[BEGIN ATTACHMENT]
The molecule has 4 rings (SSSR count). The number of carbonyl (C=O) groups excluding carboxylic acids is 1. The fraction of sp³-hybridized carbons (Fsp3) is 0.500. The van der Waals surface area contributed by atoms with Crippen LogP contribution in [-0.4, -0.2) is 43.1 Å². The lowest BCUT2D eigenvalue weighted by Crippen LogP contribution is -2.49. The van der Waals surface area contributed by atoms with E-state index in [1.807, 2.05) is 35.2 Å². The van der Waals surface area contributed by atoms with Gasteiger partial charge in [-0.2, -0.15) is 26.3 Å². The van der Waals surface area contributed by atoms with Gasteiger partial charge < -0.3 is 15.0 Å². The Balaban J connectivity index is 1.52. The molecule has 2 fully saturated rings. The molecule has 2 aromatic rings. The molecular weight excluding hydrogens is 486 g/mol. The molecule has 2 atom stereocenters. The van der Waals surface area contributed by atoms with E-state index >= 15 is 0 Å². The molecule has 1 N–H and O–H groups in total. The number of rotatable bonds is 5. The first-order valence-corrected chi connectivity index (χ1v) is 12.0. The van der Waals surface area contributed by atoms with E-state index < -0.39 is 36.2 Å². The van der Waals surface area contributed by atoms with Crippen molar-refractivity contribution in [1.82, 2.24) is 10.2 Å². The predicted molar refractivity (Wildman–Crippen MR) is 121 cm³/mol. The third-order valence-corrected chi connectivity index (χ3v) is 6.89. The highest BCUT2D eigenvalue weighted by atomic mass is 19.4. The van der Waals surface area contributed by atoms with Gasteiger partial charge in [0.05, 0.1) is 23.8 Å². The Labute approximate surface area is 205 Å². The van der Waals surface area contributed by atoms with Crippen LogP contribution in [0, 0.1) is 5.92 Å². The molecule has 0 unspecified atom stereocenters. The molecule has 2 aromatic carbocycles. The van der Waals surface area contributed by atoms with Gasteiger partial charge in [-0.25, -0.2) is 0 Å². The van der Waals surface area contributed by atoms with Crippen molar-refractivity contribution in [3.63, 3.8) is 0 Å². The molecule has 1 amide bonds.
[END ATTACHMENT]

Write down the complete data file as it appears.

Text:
The molecule has 4 rings (SSSR count). The number of carbonyl (C=O) groups excluding carboxylic acids is 1. The fraction of sp³-hybridized carbons (Fsp3) is 0.500. The van der Waals surface area contributed by atoms with Crippen LogP contribution in [-0.4, -0.2) is 43.1 Å². The lowest BCUT2D eigenvalue weighted by Crippen LogP contribution is -2.49. The van der Waals surface area contributed by atoms with E-state index in [1.807, 2.05) is 35.2 Å². The van der Waals surface area contributed by atoms with Gasteiger partial charge in [-0.2, -0.15) is 26.3 Å². The van der Waals surface area contributed by atoms with Gasteiger partial charge < -0.3 is 15.0 Å². The Balaban J connectivity index is 1.52. The molecule has 2 fully saturated rings. The molecule has 2 aromatic rings. The molecular weight excluding hydrogens is 486 g/mol. The molecule has 2 atom stereocenters. The van der Waals surface area contributed by atoms with E-state index >= 15 is 0 Å². The molecule has 1 N–H and O–H groups in total. The number of rotatable bonds is 5. The first-order valence-corrected chi connectivity index (χ1v) is 12.0. The van der Waals surface area contributed by atoms with E-state index < -0.39 is 36.2 Å². The van der Waals surface area contributed by atoms with Crippen molar-refractivity contribution in [1.82, 2.24) is 10.2 Å². The predicted molar refractivity (Wildman–Crippen MR) is 121 cm³/mol. The third-order valence-corrected chi connectivity index (χ3v) is 6.89. The highest BCUT2D eigenvalue weighted by atomic mass is 19.4. The van der Waals surface area contributed by atoms with Gasteiger partial charge in [0.05, 0.1) is 23.8 Å². The Labute approximate surface area is 205 Å². The van der Waals surface area contributed by atoms with Crippen LogP contribution in [0, 0.1) is 5.92 Å². The molecule has 0 unspecified atom stereocenters. The molecule has 2 aromatic carbocycles. The van der Waals surface area contributed by atoms with Gasteiger partial charge in [-0.25, -0.2) is 0 Å². The van der Waals surface area contributed by atoms with Crippen molar-refractivity contribution in [3.63, 3.8) is 0 Å². The molecule has 1 amide bonds.